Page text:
Our politics cannot base itself on the law of the jungle, and the unilateral and indiscriminate abuse of citizens based on tribe is the law of the jungle. There are men and women of principle across the sociopolitical divide, but we are yet to see a party of principle. At present we are witnesses to unacceptable excesses right across the political spectrum because political parties have failed to set themselves minimum standards or codes of acceptable behaviour.
The chasm between Mashonaland and Matabeleland is widening. Suffice to say there is no moral equivalence between the ZANU PF/ MDC-fronted politics in Zimbabwe and Matabeleland’s needs; Zimbabwean politics is a terribly crude system that maintains hostility towards our most basic values and ideals. This form of politics must not instruct Mthwakazi’s political standards.
If we want to enjoy the fruits of freedom, we must be prepared to make the sacrifices that support it. Replacing one form of wickedness with another is not progress. Things must change, self-deception will not undo the evils that continue to widen the chasm between Matabeleland and Mashonaland; the best way to a constructive political discussion is honesty across the sociopolitical divide.
Everyone, including the current beneficiaries must not shy away from challenging tribalism and all sense of political depravity; let us fall not into an academically induced amnesia that attempts to shift Gukurahundi atrocities into ‘a moment of weakness’ and out of its relevant genocide classification.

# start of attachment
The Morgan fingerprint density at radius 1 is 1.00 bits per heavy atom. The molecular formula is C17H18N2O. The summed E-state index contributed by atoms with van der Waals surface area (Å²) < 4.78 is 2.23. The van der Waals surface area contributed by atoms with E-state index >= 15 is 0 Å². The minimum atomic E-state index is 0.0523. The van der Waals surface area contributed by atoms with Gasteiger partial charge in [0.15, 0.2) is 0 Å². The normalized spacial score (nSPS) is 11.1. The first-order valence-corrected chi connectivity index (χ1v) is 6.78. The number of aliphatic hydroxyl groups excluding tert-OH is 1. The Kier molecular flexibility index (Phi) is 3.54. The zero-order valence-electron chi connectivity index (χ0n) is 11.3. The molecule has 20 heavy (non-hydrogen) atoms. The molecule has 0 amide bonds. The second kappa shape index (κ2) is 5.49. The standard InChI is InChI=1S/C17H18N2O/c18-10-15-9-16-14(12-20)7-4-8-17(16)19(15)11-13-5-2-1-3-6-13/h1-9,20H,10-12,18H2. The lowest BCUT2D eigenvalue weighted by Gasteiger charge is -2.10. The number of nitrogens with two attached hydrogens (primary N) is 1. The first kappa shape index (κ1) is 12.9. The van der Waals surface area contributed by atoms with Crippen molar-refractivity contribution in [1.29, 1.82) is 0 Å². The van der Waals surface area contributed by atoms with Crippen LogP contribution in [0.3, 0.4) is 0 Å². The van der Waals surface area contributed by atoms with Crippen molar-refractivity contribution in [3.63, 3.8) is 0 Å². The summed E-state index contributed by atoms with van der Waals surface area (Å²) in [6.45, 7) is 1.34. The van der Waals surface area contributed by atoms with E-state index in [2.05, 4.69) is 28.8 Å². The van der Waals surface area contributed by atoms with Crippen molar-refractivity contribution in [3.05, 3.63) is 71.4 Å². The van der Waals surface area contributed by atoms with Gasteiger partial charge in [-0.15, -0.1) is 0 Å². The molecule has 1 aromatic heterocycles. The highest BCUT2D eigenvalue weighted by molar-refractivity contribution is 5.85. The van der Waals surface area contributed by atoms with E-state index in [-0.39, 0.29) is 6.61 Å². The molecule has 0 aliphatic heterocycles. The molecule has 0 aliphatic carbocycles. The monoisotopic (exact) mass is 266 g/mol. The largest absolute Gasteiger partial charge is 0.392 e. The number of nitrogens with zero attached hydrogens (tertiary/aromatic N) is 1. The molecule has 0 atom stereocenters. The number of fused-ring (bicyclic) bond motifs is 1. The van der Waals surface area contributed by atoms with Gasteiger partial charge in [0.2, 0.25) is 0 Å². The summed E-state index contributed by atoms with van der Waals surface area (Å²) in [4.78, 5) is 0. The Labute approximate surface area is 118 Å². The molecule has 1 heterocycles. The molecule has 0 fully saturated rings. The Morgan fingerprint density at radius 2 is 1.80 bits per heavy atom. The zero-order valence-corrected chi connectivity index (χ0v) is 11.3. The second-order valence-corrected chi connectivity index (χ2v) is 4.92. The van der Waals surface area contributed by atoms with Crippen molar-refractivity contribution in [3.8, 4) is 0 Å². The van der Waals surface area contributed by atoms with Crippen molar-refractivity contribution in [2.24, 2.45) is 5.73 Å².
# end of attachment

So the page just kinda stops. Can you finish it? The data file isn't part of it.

Teaching Gukurahundi victims to ‘forget’ it and its impact in Matabeleland is a dangerously flawed and retrogressive doctrine that leaves this generation and the next vulnerable to the same acts of unprovoked aggression by the State. We need to protect this and the future generations.
Progress will only begin when politicians accept that ZANU PF’s hostile political agenda towards Matabeleland and its continued engagement in malign influence operations is completely unacceptable now, was unacceptable back in 1979 when they published their tribalist ‘Grand Plan’ white paper, was criminal in April 1983 to April 1984 when tens of thousands of Matabeles were wiped off the face of the earth for being Ndebele.
ZANU PF and the MDC will not change themselves voluntarily; we must take the initiative to reverse Mthwakazi voices being written out of history in this pseudo independent Zimbabwe. The heart and soul of political change is creativity and innovation. We will need to introduce relevant and meaningful political ideology across the region.
Emotions must not be the principal author of our ideology but the needs of our people. Mthwakazi politics of today must not be constructed as a mere formal reaction to what ZANU PF or the MDC stands for; we are not intent on swapping the instigator and victim roles of a flawed system but creating new politics that embraces diversity.